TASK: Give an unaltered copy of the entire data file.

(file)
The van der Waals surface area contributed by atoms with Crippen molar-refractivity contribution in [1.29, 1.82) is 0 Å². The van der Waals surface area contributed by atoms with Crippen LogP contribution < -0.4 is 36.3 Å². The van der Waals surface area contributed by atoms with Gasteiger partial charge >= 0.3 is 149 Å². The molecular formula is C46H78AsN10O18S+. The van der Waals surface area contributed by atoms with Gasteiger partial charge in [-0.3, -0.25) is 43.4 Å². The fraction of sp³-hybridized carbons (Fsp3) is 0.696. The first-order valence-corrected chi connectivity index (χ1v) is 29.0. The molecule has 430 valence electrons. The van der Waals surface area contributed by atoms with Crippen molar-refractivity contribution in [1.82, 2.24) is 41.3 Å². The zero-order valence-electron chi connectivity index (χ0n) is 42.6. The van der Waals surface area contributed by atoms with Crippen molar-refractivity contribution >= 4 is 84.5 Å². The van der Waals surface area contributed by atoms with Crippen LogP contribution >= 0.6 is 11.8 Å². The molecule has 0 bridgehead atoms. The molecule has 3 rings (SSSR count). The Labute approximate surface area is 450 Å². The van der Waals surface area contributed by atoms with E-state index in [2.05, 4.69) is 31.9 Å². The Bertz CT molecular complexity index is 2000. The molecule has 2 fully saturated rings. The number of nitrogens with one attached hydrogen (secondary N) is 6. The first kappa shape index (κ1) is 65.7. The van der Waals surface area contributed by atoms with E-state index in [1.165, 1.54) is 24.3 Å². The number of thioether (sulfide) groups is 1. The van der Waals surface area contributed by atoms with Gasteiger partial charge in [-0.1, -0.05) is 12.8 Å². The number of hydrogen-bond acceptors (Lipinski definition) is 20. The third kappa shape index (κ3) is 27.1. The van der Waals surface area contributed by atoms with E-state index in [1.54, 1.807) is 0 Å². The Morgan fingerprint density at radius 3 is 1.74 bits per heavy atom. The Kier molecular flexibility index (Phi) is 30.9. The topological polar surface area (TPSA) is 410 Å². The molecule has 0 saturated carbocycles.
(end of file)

The van der Waals surface area contributed by atoms with Crippen molar-refractivity contribution in [1.29, 1.82) is 0 Å². The van der Waals surface area contributed by atoms with Crippen LogP contribution < -0.4 is 36.3 Å². The van der Waals surface area contributed by atoms with Gasteiger partial charge >= 0.3 is 149 Å². The molecular formula is C46H78AsN10O18S+. The van der Waals surface area contributed by atoms with Gasteiger partial charge in [-0.3, -0.25) is 43.4 Å². The fraction of sp³-hybridized carbons (Fsp3) is 0.696. The first-order valence-corrected chi connectivity index (χ1v) is 29.0. The molecule has 430 valence electrons. The van der Waals surface area contributed by atoms with Crippen molar-refractivity contribution in [1.82, 2.24) is 41.3 Å². The zero-order valence-electron chi connectivity index (χ0n) is 42.6. The van der Waals surface area contributed by atoms with Crippen molar-refractivity contribution >= 4 is 84.5 Å². The van der Waals surface area contributed by atoms with Crippen LogP contribution >= 0.6 is 11.8 Å². The molecule has 0 bridgehead atoms. The molecule has 3 rings (SSSR count). The Labute approximate surface area is 450 Å². The van der Waals surface area contributed by atoms with E-state index in [2.05, 4.69) is 31.9 Å². The Bertz CT molecular complexity index is 2000. The molecule has 2 fully saturated rings. The number of nitrogens with one attached hydrogen (secondary N) is 6. The first kappa shape index (κ1) is 65.7. The van der Waals surface area contributed by atoms with E-state index in [1.165, 1.54) is 24.3 Å². The number of thioether (sulfide) groups is 1. The van der Waals surface area contributed by atoms with Gasteiger partial charge in [-0.1, -0.05) is 12.8 Å². The number of hydrogen-bond acceptors (Lipinski definition) is 20. The third kappa shape index (κ3) is 27.1. The van der Waals surface area contributed by atoms with E-state index in [1.54, 1.807) is 0 Å². The Morgan fingerprint density at radius 3 is 1.74 bits per heavy atom. The Kier molecular flexibility index (Phi) is 30.9. The topological polar surface area (TPSA) is 410 Å². The molecule has 0 saturated carbocycles.